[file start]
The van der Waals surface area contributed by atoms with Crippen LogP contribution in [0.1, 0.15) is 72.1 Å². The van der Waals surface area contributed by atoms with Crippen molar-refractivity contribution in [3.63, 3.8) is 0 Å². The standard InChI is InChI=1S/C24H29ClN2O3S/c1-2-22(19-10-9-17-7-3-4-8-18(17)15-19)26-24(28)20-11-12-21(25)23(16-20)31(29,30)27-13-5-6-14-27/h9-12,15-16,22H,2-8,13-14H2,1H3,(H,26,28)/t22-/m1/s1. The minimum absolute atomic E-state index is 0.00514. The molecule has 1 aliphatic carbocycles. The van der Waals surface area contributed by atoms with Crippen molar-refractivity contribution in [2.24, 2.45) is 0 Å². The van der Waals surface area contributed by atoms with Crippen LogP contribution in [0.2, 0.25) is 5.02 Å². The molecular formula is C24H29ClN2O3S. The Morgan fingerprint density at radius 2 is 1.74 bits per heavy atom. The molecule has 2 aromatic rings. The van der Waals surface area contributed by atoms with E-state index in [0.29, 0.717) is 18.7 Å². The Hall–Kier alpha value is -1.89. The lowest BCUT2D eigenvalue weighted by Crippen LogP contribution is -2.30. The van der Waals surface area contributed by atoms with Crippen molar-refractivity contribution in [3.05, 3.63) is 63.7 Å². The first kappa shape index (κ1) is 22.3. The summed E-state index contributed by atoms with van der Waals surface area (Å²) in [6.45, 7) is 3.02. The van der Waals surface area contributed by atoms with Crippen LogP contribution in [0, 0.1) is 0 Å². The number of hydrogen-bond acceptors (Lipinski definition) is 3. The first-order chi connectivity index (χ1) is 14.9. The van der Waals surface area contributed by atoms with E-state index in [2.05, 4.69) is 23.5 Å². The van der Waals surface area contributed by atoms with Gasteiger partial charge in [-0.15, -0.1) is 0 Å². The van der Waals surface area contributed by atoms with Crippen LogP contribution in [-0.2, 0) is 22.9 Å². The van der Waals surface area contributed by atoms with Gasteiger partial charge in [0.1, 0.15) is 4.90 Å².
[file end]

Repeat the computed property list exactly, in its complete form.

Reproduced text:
The van der Waals surface area contributed by atoms with Crippen LogP contribution in [0.1, 0.15) is 72.1 Å². The van der Waals surface area contributed by atoms with Crippen molar-refractivity contribution in [3.63, 3.8) is 0 Å². The standard InChI is InChI=1S/C24H29ClN2O3S/c1-2-22(19-10-9-17-7-3-4-8-18(17)15-19)26-24(28)20-11-12-21(25)23(16-20)31(29,30)27-13-5-6-14-27/h9-12,15-16,22H,2-8,13-14H2,1H3,(H,26,28)/t22-/m1/s1. The minimum absolute atomic E-state index is 0.00514. The molecule has 1 aliphatic carbocycles. The van der Waals surface area contributed by atoms with Crippen molar-refractivity contribution in [2.24, 2.45) is 0 Å². The van der Waals surface area contributed by atoms with Crippen LogP contribution in [0.2, 0.25) is 5.02 Å². The molecular formula is C24H29ClN2O3S. The Morgan fingerprint density at radius 2 is 1.74 bits per heavy atom. The molecule has 2 aromatic rings. The van der Waals surface area contributed by atoms with E-state index in [0.29, 0.717) is 18.7 Å². The Hall–Kier alpha value is -1.89. The lowest BCUT2D eigenvalue weighted by Crippen LogP contribution is -2.30. The van der Waals surface area contributed by atoms with Crippen molar-refractivity contribution in [3.05, 3.63) is 63.7 Å². The first kappa shape index (κ1) is 22.3. The summed E-state index contributed by atoms with van der Waals surface area (Å²) in [6.45, 7) is 3.02. The van der Waals surface area contributed by atoms with Crippen LogP contribution in [0, 0.1) is 0 Å². The number of hydrogen-bond acceptors (Lipinski definition) is 3. The first-order chi connectivity index (χ1) is 14.9. The van der Waals surface area contributed by atoms with E-state index in [2.05, 4.69) is 23.5 Å². The van der Waals surface area contributed by atoms with Gasteiger partial charge in [-0.15, -0.1) is 0 Å². The van der Waals surface area contributed by atoms with Crippen LogP contribution in [-0.2, 0) is 22.9 Å². The van der Waals surface area contributed by atoms with Gasteiger partial charge in [0.1, 0.15) is 4.90 Å².